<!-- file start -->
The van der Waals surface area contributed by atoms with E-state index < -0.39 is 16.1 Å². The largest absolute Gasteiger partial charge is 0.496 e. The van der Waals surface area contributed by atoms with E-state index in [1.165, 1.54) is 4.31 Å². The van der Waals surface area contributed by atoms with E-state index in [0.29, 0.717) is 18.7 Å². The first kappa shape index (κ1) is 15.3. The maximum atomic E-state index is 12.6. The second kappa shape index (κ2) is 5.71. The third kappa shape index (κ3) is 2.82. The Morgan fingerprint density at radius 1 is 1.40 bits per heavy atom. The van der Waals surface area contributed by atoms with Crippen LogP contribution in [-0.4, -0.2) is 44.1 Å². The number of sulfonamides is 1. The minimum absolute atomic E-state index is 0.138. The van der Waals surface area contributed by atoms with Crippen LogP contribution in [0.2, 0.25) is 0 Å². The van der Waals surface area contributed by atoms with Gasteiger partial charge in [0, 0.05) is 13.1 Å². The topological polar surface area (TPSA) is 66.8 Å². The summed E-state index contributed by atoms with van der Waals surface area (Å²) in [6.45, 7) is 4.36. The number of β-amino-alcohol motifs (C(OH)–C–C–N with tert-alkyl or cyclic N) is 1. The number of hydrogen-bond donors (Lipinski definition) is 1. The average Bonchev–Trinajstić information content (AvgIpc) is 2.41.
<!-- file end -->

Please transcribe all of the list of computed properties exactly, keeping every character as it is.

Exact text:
The van der Waals surface area contributed by atoms with E-state index < -0.39 is 16.1 Å². The largest absolute Gasteiger partial charge is 0.496 e. The van der Waals surface area contributed by atoms with E-state index in [1.165, 1.54) is 4.31 Å². The van der Waals surface area contributed by atoms with E-state index in [0.29, 0.717) is 18.7 Å². The first kappa shape index (κ1) is 15.3. The maximum atomic E-state index is 12.6. The second kappa shape index (κ2) is 5.71. The third kappa shape index (κ3) is 2.82. The Morgan fingerprint density at radius 1 is 1.40 bits per heavy atom. The van der Waals surface area contributed by atoms with Crippen LogP contribution in [-0.4, -0.2) is 44.1 Å². The number of sulfonamides is 1. The minimum absolute atomic E-state index is 0.138. The van der Waals surface area contributed by atoms with Crippen LogP contribution in [0.2, 0.25) is 0 Å². The van der Waals surface area contributed by atoms with Gasteiger partial charge in [0, 0.05) is 13.1 Å². The topological polar surface area (TPSA) is 66.8 Å². The summed E-state index contributed by atoms with van der Waals surface area (Å²) in [6.45, 7) is 4.36. The number of β-amino-alcohol motifs (C(OH)–C–C–N with tert-alkyl or cyclic N) is 1. The number of hydrogen-bond donors (Lipinski definition) is 1. The average Bonchev–Trinajstić information content (AvgIpc) is 2.41.